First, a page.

THE PROBLEM OF INCREASING HUMAN ENERGY WITH SPECIAL REFERENCES TO THE HARNESSING OF THE SUN'S ENERGY.
AS PRODIGAL GENIUS
Thank you to Daya Sagara dasa from Republic Srpska, BIH for these articles.
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"MORE people die or grow sick from polluted water than from coffee, tea, tobacco, and other stimulants. I myself eschew all stimulants. I also practically abstain from meat. I am convinced that within a century coffee, tea, and tobacco will be no longer in vogue. Alcohol, however, will still be used. It is not a stimulant but a veritable elixir of life. The abolition of stimulants will not come about forcibly. It will simply be no longer fashionable to poison the system with harmful ingredients. Bernarr Macfadden has shown how it is possible to provide palatable food based upon natural products such as milk, honey, and wheat. I believe that the food which is served today in his penny restaurants will be the basis of epicurean meals in the smartest banquet halls of the twenty-first century. There will be enough wheat and wheat products to feed the entire world, including the teeming millions of China and India, now chronically on the verge of starvation. The earth is bountiful, and where her bounty fails, nitrogen drawn from the air will refertilize her womb. I developed a process for this purpose in 1900."
"A thousand other evils might be mentioned, but all put together, in their bearing upon the problem under discussion, they could not equal a single one, the want of food, brought on by poverty, destitution, and famine. Millions of individuals die yearly for want of food, thus keeping down the mass. Even in our enlightened communities, and not withstanding the many charitable efforts, this is still, in all probability, the chief evil. I do not mean here absolute want of food, but want of healthful nutriment. How to provide good and plentiful food is, therefore, a most important question of the day. On the general principles the raising of cattle as a means of providing food is objectionable, because, in the sense interpreted above, it must undoubtedly tend to the addition of mass of a "smaller velocity." It is certainly preferable to raise vegetables, and I think, therefore, that vegetarianism is a commendable departure from the established barbarious habit. That we can subsist on plant food and perform our work even to advantage is not a theory, but a well-demonstrated fact. Many races living almost exclusively on vegetables are of superior physique and strength. There is no doubt that some plant food, such as oatmeal, is more economical than meat, and superior to it in regard to both mechanical and mental performance. Such food, moreover, taxes our digestive organs decidedly less, and, in making us more contented and sociable, produces an amount of good difficult to estimate. In view of these facts every effort should be made to stop the wanton and cruel slaughter of animals, which must be destructive to our morals. To free ourselves from animal instincts and appetites, which keep us down, we should begin at the very root from which we spring: we should effect a radical reform in the character of the food. There seems to be no philosophical necessity for food. We can conceive of organized beings living without nourishment, and deriving all the energy they need for the performance of their lifefunctions from the ambient medium. In a crystal we have the clear evidence of the existence of a formative life-principle, and though we cannot understand the life of a crystal, it is none the less a living being."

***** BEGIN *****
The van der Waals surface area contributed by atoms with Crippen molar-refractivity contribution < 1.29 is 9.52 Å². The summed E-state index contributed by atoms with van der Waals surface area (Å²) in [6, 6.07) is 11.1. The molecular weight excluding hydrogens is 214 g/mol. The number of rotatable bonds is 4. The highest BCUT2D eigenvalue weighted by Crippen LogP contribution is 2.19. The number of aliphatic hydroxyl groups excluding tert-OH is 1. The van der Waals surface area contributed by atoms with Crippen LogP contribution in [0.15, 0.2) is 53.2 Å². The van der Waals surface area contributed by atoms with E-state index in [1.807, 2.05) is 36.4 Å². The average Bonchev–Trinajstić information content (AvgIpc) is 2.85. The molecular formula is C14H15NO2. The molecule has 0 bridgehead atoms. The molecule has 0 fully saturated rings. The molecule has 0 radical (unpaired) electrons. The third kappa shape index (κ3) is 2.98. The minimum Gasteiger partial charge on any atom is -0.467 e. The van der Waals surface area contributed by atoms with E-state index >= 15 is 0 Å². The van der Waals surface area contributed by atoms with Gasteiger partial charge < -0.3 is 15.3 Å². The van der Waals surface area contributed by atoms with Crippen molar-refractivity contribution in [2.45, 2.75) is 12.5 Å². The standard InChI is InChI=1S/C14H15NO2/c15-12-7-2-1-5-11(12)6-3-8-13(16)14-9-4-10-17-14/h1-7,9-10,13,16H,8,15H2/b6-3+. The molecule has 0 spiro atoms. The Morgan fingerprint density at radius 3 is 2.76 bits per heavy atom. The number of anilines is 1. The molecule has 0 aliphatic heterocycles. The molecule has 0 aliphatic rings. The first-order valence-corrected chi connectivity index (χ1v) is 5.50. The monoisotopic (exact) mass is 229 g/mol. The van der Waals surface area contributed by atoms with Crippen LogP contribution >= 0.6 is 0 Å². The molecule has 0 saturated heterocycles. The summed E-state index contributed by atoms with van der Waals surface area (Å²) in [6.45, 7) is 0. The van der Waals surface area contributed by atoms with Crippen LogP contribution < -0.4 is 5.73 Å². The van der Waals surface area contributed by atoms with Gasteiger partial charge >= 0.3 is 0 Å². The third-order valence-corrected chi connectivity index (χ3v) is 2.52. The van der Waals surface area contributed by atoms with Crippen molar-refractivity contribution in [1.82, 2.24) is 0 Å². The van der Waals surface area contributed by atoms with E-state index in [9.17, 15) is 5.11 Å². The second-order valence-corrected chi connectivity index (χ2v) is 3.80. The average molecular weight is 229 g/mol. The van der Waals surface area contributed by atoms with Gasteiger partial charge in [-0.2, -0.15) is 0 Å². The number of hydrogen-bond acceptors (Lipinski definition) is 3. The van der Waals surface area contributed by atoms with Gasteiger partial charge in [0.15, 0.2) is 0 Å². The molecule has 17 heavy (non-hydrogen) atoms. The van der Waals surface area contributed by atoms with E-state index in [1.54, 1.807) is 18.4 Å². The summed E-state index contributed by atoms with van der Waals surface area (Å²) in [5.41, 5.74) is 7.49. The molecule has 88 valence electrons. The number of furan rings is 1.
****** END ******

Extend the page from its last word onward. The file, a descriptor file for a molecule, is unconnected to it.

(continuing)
With the passing decades, Tesla shifted away from a meat diet. He substituted fish, always boiled, and finally eliminated the meat entirely.He later almost entirely eliminated the fish and lived on a vegetarian diet. Milk was his main standby, and toward the end of his life it was the principal item of diet, served warm.
As a youth he drank a great deal of coffee, and, while he gradually became aware that he suffered unfavorable influences from it, he found it a difficult habit to break. When he finally made the decision to drink no more of it, he adhered to his good intentions but was forced to recognize the fact that the desire for it remained. He combated this by ordering with each meal a pot of his favorite coffee, and having a cup of it poured so that he would get the aroma. It required ten years for the aroma of the coffee to transform itself into a nuisance so that he felt secure in no longer having it served. Tea and cocoa he also considered injurious.
He was a heavy smoker in his youth, mostly of cigars. A sister who seemed fatally ill, when he was in his early twenties, said she would try to get better if he would give up smoking. He did so immediately. His sister recovered, and he never smoked again.